Could you control it with the dials on top? I assume the transmitter labels what dials go with each set up pins on the reiceiver, then you would just plug the A1 port into the correct pins on the recicever. Right?

Usually one would use a head tracker. That connects to the trainer port on the back of your radio. Hobbyking has some affordable head trackers (~$50) :D

ryugatana11 months ago

I'm a little confused about powering the board. Do I just hook up my copters 3s (~12V) Lipo battery straight to the leads on the board? Does the input voltage matter as long as it's up around 11-12V? Thanks in advance.

Yup, it can handle the voltage. I believe it is 2-6 lipo support.

maninvan1 year ago
Thanks this is a great tutorial. Though I found it after I had put the gimbal together. The biggest problem I had was connecting the board to the motors. I disagree that the order of the wires soldered to the motor doesn't matter. (it doesn't matter is regards to not breaking anything if the wrong order) We spent a long frustrating time connecting the motors, sensors to the correct ports and with proper orientations. If you could include a diagram that showed exactly the order to solder the cable to the motors. Which default orientation to connect to the gimbal motor outs, and which motor out is which (pitch, roll). It would make the process a lot clearer. You can change the motor assignments, in the software, but people really want as plug-n-go solution as possible.

I will give you top marks for the 'gotcha' not working mistakes as that helped a lot.

I have to say, that just for a couple of markings on the setup from RcTimer and diagrams on the Brushless Gimbal site, I could have saved a few hours for other things!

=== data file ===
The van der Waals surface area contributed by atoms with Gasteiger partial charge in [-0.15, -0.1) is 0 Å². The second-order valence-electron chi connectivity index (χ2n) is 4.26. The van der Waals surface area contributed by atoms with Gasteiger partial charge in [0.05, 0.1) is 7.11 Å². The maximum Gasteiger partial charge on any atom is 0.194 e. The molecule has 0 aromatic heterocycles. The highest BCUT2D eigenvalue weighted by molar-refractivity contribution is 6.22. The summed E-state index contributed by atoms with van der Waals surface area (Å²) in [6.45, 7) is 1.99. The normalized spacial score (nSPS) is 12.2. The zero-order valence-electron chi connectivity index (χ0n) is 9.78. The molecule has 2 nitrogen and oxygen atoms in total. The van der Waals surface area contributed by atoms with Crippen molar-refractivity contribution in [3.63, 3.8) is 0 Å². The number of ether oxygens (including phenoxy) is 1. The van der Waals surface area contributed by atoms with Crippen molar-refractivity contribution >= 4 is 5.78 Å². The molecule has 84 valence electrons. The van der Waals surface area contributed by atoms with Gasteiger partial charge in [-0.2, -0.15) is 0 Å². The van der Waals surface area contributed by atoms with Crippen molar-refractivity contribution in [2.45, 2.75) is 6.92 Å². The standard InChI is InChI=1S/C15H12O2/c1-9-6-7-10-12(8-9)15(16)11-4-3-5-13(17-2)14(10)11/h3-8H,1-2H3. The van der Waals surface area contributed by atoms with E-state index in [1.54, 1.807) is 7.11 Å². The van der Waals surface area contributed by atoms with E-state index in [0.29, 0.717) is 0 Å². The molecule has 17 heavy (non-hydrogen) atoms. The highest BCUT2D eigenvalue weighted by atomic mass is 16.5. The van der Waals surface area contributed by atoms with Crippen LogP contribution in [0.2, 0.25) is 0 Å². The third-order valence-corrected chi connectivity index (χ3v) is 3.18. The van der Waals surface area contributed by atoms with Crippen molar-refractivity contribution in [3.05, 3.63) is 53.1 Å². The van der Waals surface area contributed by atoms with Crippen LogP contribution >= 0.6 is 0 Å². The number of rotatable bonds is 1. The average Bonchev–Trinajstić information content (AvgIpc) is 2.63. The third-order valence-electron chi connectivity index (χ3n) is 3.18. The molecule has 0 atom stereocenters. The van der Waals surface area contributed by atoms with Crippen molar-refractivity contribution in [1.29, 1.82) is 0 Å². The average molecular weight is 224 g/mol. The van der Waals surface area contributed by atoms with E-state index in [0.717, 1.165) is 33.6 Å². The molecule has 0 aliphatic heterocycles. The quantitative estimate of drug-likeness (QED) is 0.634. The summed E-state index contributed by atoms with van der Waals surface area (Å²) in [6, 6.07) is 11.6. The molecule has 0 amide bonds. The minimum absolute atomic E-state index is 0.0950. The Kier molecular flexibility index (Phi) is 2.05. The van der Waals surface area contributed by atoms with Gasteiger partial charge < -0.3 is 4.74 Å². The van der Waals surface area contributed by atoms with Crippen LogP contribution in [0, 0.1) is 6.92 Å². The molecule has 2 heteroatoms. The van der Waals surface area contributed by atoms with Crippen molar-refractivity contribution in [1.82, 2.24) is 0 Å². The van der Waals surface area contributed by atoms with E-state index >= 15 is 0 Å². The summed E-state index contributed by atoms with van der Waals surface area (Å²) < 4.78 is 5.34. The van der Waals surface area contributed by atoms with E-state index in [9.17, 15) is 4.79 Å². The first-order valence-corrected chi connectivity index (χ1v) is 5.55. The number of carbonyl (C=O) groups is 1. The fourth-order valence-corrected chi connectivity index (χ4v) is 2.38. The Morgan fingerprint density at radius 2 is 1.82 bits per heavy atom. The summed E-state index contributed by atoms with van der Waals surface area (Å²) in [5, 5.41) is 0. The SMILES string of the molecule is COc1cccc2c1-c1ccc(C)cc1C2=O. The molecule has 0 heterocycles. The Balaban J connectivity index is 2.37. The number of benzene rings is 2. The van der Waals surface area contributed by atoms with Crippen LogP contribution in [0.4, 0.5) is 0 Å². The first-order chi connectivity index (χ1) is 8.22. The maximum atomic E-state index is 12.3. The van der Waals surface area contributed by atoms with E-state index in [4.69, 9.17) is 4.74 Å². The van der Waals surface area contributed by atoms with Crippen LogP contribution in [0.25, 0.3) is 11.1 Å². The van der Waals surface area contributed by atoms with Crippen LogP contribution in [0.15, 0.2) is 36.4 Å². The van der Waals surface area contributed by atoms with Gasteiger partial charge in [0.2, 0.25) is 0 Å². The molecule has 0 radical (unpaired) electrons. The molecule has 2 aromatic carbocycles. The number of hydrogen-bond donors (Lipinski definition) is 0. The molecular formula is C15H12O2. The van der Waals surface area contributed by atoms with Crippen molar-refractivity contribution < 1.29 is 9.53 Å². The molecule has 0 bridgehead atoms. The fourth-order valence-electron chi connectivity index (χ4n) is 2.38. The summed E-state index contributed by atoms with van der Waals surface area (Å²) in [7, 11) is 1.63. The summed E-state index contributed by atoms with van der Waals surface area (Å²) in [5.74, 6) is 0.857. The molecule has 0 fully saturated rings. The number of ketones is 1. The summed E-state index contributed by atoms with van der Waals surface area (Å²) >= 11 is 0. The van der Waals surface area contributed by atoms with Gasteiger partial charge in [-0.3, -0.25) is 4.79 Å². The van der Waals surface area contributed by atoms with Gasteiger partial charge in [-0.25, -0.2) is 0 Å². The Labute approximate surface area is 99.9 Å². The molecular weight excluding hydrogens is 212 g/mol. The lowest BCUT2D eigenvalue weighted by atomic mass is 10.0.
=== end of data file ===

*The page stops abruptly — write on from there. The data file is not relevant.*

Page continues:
PS: Remember to balance the Camera first in the gimbal ;-)
Replying to you directly, maninvan, hoping that you can help me with powering my gimbal. I feel like a newby, but I cannot find where to power the gimbal. I want to connect a 3S 11.1 v 1800 mAh lipo, but cannot find where to connect the power cables. I see an USB connector (but that is for testing and balancing, right?), some pins saying 5V and GND (but 5V is too little for powering the gimbal, right?) and a + and - pins. I tried that, but that doesn't work.Please help. THNX
see if you are using the martinez controller. Is the connection that say AKKU 3S meaning LiPo 3S (don't connect the wrong way!)
remcogr1 year ago
Thnx very much for the instructions. I feel like a newby, but I cannot find where to power the gimbal. I want to connect a 3S 11.1 v 1800 mAh lipo, but cannot find where to connect the power cables. I see an USB connector (but that is for testing and balancing, right?), some pins saying 5V and GND (but 5V is too little for powering the gimbal, right?) and a + and - pins. I tried that, but that doesn't work.Please help. THNX
fanman71 year ago
Great Instructable. If someone wanted to ramp up the size of this to handle a payload of around 5 pounds for say a DSLR. Would these BLGs be enough or would you need larger ones? Where can these be found besides ? I'm thinking of making my own, since the ones being sold out there are crazy expensive.
Can someone tell me how much power the control board takes, and how I am supposed to know? I can't find it on/in a manual anywhere.
oesti (author)  TravisNeedham1 year ago
I'm running it off a 3S 500mAh battery. I don't have a number for you but it seems to consume very little. Of course that all depends on the BLG motors and now much work they have to do.